The architects’ careful selection of fire-resilient materials and finishes—including thickened metal roofing, fire-rated glass, and solid brick construction—were key to meeting BAL19 fire ratings and achieving an elegant, energy-efficient design with strong outdoor connections. A new sheltered courtyard in between the existing house and a new volume gave rise to the project’s name—Courtyard House.

The space sandwiched between the existing cottage and the new rear addition has been transformed into a north-facing courtyard that brings light and views of greenery into the living spaces.

Like a garden pavilion, the living/dining area completely opens up to the outdoors on two sides: the courtyard to the west and the backyard to the east. The bespoke dining table by Oliver Throsby is paired with Thonet No. 18 chairs.

Spread out across two floors, the new extension provides 1,450 square feet of additional space, with communal living areas on the ground floor and the new master suite, study, and a second bedroom located above. Sliding pocket doors open the interiors up to the landscape.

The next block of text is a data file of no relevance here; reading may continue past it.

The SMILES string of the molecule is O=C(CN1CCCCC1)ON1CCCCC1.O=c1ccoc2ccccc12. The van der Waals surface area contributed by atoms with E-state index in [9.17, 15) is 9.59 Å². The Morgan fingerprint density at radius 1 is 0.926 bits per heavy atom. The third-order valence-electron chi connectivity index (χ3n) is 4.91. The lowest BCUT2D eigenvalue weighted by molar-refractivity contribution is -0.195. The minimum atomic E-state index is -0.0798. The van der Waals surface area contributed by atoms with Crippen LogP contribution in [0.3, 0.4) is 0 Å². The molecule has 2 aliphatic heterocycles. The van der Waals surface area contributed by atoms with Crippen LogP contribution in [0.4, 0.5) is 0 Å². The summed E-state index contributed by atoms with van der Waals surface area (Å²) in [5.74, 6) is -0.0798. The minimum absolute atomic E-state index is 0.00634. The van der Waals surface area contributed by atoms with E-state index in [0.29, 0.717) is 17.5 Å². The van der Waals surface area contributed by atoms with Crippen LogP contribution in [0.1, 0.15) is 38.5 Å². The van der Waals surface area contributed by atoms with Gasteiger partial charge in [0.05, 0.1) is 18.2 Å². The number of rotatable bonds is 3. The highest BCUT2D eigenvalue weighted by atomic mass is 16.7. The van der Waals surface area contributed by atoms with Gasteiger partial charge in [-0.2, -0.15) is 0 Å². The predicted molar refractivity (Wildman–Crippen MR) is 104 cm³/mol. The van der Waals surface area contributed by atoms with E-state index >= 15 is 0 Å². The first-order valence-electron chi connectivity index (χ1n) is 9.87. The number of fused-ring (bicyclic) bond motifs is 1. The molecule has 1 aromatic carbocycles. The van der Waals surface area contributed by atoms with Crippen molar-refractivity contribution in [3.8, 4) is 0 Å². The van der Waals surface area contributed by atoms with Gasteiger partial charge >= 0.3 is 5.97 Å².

A view from the back lawn to the dining room in the new extension—and the hallway of the existing cottage beyond. Arenaria Grigio porcelain stoneware from Alexandria Tiles line the living area floors, while NSW spotted gum is used in the hall.

The home’s passive design reduces the need for additional heating and cooling. The thermal mass of the insulated ground slab mitigates temperature extremes. Hydronic heating installed in the ground slab is powered by natural gas.

Steel sunshades protect the interiors from unwanted solar gain in the summer.

Perforated anodized aluminum operable screens mitigate solar glare. The home features a mix of low-E and bushfire-rated toughened glass set within nonflammable frames.

“The planning of the house was a meticulous exercise in proportions,” note the architects. “Every room was worked carefully to achieve spaces that felt generous, despite the size limitations.”

The new master bedroom on the upper floor of the extension was designed around the proportions of the bed and a couple of chairs at the edge of the window.

Large glass doors slide open to reveal views of forest canopy to the east. “This strategic design device is used consistently throughout the house to extend spaces beyond their modest proportion,” note the architects.